On more than one occasion, I have asked a site leader “How do you monitor your teams’ effectiveness?” The response has been, “Oh, that’s easy…they turn in their meeting agendas and I file them in a binder.”  On one occasion when that response was given, I asked to see some samples, and found a second grade team agenda that read as follows regarding the four key questions:


What do we want our students to learn?  We want our students to learn Frosty the Snowman.

How will we know that learning has occurred?  We will listen to our students rehearse.

How will we respond when learning did not occur?  We will rehearse more frequently.

How will we respond when learning has occurred?  We will perform at the Winter Program.


Answering the questions was a compliance activity for the team; they filled in the agenda. Subsequently, monitoring team performance was a compliance activity for the principal, who in turn filed the agenda. 


Teams must answer the four key questions through their actions, not by writing on paper.  They identify essential standards and learning targets, develop common formative assessments aligned to the essentials, analyze the data, and provide additional support for kids who are struggling, or extensions for those who are successful.


We call our adopted textbooks our guaranteed viable curriculum.

Adopting curriculum is a huge investment for districts; it is natural to want it to be used.  The expectation should be that the adopted materials would serve as the primary resource to deliver the guaranteed viable curriculum, which is the agreed-upon essential standards and learning targets (what every child must know and be able to do) for each grade level and course.  Failing to establish the essentials and then aligning the available resources in the adopted materials to support the mastery of the essentials by every student will result in returning to a practice of simply covering content.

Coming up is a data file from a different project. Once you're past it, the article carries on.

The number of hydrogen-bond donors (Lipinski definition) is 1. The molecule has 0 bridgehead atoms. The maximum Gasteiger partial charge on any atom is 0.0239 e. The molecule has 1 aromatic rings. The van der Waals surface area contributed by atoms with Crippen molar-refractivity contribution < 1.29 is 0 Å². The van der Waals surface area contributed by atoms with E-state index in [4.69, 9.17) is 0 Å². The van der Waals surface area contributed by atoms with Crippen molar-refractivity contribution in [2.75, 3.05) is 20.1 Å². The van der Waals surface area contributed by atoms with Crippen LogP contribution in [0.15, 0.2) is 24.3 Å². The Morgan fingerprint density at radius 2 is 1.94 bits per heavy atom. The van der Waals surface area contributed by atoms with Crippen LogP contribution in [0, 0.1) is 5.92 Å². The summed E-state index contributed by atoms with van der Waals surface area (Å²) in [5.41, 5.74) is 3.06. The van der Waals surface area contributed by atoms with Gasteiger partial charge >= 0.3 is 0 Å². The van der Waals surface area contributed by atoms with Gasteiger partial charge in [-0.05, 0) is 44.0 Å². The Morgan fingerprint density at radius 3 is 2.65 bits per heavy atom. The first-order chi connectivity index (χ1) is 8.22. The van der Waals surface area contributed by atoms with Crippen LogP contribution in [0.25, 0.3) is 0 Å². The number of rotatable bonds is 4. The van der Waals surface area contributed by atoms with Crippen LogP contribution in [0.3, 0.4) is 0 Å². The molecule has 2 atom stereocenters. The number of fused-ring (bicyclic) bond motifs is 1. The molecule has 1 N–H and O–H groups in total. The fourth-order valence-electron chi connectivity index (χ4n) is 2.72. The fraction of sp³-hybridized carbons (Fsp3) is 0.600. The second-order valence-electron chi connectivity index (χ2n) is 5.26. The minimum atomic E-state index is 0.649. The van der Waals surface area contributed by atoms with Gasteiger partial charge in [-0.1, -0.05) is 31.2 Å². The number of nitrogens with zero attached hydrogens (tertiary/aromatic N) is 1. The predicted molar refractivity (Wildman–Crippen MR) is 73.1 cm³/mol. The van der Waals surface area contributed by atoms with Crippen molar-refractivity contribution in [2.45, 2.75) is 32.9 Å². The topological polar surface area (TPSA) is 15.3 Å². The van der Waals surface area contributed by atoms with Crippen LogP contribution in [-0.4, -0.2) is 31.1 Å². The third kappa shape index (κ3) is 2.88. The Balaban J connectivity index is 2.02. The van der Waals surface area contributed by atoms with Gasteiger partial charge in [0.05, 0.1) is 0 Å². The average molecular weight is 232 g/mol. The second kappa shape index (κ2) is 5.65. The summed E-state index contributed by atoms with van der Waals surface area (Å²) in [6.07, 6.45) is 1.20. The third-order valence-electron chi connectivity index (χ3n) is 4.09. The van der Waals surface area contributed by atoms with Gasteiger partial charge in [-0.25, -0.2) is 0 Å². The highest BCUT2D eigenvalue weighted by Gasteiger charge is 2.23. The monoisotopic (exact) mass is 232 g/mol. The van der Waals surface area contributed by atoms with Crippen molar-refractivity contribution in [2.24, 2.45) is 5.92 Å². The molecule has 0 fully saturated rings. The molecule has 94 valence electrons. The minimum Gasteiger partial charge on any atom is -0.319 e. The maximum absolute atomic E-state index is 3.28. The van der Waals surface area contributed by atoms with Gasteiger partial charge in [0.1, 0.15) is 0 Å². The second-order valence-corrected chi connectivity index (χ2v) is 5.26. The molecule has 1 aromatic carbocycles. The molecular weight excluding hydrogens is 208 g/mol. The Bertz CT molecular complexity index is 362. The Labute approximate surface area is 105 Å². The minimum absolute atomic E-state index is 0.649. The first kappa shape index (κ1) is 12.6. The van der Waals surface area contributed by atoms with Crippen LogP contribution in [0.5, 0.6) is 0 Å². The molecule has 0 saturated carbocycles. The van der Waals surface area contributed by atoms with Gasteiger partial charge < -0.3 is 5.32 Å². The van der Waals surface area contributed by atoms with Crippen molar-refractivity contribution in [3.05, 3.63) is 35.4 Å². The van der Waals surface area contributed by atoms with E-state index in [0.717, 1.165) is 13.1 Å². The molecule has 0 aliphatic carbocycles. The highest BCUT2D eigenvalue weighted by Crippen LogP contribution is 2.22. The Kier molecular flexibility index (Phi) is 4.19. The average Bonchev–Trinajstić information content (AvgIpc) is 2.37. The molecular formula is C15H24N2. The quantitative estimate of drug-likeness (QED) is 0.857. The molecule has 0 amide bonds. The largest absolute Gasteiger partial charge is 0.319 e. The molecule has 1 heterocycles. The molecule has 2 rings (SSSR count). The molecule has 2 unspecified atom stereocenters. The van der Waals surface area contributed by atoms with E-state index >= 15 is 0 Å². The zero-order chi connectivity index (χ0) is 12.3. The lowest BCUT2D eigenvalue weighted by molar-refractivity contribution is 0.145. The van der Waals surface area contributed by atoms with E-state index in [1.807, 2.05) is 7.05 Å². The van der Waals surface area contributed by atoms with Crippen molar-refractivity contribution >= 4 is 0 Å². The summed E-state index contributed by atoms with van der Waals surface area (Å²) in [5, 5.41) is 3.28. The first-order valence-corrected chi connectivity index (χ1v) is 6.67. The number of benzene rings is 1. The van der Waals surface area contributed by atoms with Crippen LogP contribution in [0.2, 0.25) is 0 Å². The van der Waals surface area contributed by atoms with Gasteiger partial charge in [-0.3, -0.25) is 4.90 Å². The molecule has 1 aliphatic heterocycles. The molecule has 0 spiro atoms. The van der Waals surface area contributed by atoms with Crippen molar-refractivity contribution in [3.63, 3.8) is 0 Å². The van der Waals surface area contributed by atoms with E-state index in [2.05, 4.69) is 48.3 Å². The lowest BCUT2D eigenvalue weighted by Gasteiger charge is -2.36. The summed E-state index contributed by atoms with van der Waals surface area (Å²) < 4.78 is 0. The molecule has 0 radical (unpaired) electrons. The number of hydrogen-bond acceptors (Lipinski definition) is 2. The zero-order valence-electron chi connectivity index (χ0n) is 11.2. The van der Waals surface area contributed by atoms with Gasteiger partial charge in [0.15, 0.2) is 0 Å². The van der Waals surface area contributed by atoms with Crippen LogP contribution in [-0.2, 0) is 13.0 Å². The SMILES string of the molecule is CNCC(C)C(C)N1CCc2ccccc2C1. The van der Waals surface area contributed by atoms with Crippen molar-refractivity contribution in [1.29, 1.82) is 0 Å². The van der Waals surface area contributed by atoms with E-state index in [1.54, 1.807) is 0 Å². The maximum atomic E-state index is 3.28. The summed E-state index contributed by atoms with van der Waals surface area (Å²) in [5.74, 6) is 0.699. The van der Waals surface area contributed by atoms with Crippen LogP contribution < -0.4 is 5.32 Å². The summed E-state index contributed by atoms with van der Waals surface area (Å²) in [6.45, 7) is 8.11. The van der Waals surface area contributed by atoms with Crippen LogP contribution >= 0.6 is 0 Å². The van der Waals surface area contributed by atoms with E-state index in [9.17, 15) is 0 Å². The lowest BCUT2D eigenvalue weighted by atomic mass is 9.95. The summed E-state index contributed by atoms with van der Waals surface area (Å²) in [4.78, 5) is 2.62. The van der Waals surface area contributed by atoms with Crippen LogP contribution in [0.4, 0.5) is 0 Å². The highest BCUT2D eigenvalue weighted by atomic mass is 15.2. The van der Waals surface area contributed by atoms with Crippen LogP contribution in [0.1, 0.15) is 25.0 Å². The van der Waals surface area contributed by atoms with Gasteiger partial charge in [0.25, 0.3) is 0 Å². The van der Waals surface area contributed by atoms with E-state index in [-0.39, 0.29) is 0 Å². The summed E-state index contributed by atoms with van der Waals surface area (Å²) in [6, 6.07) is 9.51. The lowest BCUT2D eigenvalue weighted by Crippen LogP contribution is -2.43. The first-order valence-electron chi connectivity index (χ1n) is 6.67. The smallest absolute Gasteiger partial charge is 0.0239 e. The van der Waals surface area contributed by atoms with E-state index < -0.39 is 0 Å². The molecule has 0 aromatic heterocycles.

I could continue to give examples of how labels didn't change outcomes, but I think you can see my point by now and can probably think of a couple of examples of your own.   The question becomes, then, how do we avoid labeling and actually commit to doing?  The first step is to develop clarity around what we should actually be doing, and then ask how we gauge our effectiveness at the doing.  I had the opportunity to hear Rick DuFour present recently; in his session, he pointed out a tool that can help answer that question.  Learning by Doing, now in its third edition, is unquestionably the best guide there is to understanding the Professional Learning Community journey.  Rick commented that the two pages titled “Critical Issues for Team Consideration” might be the two most important pages in the book.  The eighteen items listed on those two pages clearly define the work we must be doing. According to Rick, items one, two, and eighteen focus on team structure and commitments; items three through seventeen focus on team actions to increase student achievement. 


If you are not seeing the results you want on your PLC journey, maybe it is time you revisited this resource and make sure you uncover the areas where you may be label rich and action poor.  Instead, become label poor and action rich!

No responses yet.